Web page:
The Moon Pool HTML version
Chapter 19. The Madness Of Olaf
YOLARA threw her white arms high. From the mountainous tiers came a mighty sigh; a
rippling ran through them. And upon the moment, before Yolara's arms fell, there issued,
apparently from the air around us, a peal of sound that might have been the shouting of
some playful god hurling great suns through the net of stars. It was like the deepest notes
of all the organs in the world combined in one; summoning, majestic, cosmic!
It held within it the thunder of the spheres rolling through the infinite, the birth-song of
suns made manifest in the womb of space; echoes of creation's supernal chord! It shook
the body like a pulse from the heart of the universe--pulsed --and died away.
On its death came a blaring as of all the trumpets of conquering hosts since the first
Pharaoh led his swarms-triumphal, compelling! Alexander's clamouring hosts, brazen-
throated wolf-horns of Caesar's legions, blare of trumpets of Genghis Khan and his
golden horde, clangor of the locust levies of Tamerlane, bugles of Napoleon's armies --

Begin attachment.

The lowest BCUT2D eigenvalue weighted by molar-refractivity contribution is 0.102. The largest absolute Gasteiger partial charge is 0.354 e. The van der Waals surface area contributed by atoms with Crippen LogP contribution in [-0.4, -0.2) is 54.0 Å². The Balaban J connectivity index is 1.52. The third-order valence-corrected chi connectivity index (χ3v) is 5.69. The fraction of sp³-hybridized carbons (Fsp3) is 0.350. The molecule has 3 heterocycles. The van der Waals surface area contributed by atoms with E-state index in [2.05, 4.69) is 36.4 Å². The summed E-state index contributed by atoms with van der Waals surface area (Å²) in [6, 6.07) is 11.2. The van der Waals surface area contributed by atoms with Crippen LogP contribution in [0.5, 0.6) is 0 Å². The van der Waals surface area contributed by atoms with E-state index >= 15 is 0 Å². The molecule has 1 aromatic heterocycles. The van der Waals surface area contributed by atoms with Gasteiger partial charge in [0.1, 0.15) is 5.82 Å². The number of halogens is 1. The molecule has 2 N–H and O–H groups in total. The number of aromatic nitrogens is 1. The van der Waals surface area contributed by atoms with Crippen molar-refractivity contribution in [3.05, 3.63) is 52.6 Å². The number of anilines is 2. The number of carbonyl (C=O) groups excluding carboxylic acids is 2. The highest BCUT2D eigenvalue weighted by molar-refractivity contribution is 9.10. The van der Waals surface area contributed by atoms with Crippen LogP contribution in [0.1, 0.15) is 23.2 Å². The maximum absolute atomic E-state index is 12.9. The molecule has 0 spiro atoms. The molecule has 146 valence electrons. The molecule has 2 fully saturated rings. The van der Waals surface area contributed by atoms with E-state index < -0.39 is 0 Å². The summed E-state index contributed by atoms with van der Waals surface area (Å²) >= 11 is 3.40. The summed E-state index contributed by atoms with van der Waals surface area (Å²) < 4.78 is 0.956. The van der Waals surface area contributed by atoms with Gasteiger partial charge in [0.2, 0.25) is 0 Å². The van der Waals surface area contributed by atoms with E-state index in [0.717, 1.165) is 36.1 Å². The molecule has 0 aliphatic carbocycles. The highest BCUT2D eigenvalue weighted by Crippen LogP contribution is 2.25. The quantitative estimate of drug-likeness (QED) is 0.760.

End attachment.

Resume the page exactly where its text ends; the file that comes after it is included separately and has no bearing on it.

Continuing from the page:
war-shout of all earth's conquerors! And it died!
Fast upon it, a throbbing, muffled tumult of harp sounds, mellownesses of myriads of
wood horns, the subdued sweet shrilling of multitudes of flutes, Pandean pipings--
inviting, carrying with them the calling of waterfalls in the hidden places, rushing brooks
and murmuring forest winds--calling, calling, languorous, lulling, dripping into the brain
like the very honeyed essence of sound.
And after them a silence in which the memory of the music seemed to beat, to beat ever
more faintly, through every quivering nerve.
From me all fear, all apprehension, had fled. In their place was nothing but joyous
anticipation, a supernal freedom from even the shadow of the shadow of care or sorrow;
not now did anything matter--Olaf or his haunted, hatefilled eyes; Throckmartin or his
fate--nothing of pain, nothing of agony, nothing of striving nor endeavour nor despair in
that wide outer world that had turned suddenly to a troubled dream.
Once more the first great note pealed out! Once more it died and from the clustered
spheres a kaleidoscopic blaze shot as though drawn from the majestic sound itself. The
many-coloured rays darted across the white waters and sought the face of the irised Veil.
As they touched, it sparkled, flamed, wavered, and shook with fountains of prismatic
The light increased--and in its intensity the silver air darkened. Faded into shadow that
white mosaic of flowercrowned faces set in the amphitheatre of jet, and vast shadows
dropped upon the high-flung tiers and shrouded them. But on the skirts of the rays the
fretted stalls in which we sat with the fair-haired ones blazed out, iridescent, like jewels.